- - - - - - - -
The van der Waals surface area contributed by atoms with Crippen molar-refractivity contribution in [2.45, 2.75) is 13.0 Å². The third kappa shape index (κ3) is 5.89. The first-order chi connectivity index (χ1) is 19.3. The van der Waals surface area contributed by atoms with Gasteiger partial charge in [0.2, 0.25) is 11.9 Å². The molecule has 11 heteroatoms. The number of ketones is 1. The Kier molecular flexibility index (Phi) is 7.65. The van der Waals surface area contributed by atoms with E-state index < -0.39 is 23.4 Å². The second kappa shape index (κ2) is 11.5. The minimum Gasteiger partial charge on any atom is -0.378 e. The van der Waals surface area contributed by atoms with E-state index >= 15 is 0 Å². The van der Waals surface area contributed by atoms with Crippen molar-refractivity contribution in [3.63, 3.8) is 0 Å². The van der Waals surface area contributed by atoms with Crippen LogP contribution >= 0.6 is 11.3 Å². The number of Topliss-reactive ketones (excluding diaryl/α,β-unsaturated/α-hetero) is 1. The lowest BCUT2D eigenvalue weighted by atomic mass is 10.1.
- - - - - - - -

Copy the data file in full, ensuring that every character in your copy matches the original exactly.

The van der Waals surface area contributed by atoms with Crippen molar-refractivity contribution in [2.45, 2.75) is 13.0 Å². The third kappa shape index (κ3) is 5.89. The first-order chi connectivity index (χ1) is 19.3. The van der Waals surface area contributed by atoms with Gasteiger partial charge in [0.2, 0.25) is 11.9 Å². The molecule has 11 heteroatoms. The number of ketones is 1. The Kier molecular flexibility index (Phi) is 7.65. The van der Waals surface area contributed by atoms with E-state index < -0.39 is 23.4 Å². The second kappa shape index (κ2) is 11.5. The minimum Gasteiger partial charge on any atom is -0.378 e. The van der Waals surface area contributed by atoms with E-state index >= 15 is 0 Å². The van der Waals surface area contributed by atoms with Crippen molar-refractivity contribution in [3.63, 3.8) is 0 Å². The van der Waals surface area contributed by atoms with Crippen LogP contribution >= 0.6 is 11.3 Å². The number of Topliss-reactive ketones (excluding diaryl/α,β-unsaturated/α-hetero) is 1. The lowest BCUT2D eigenvalue weighted by atomic mass is 10.1.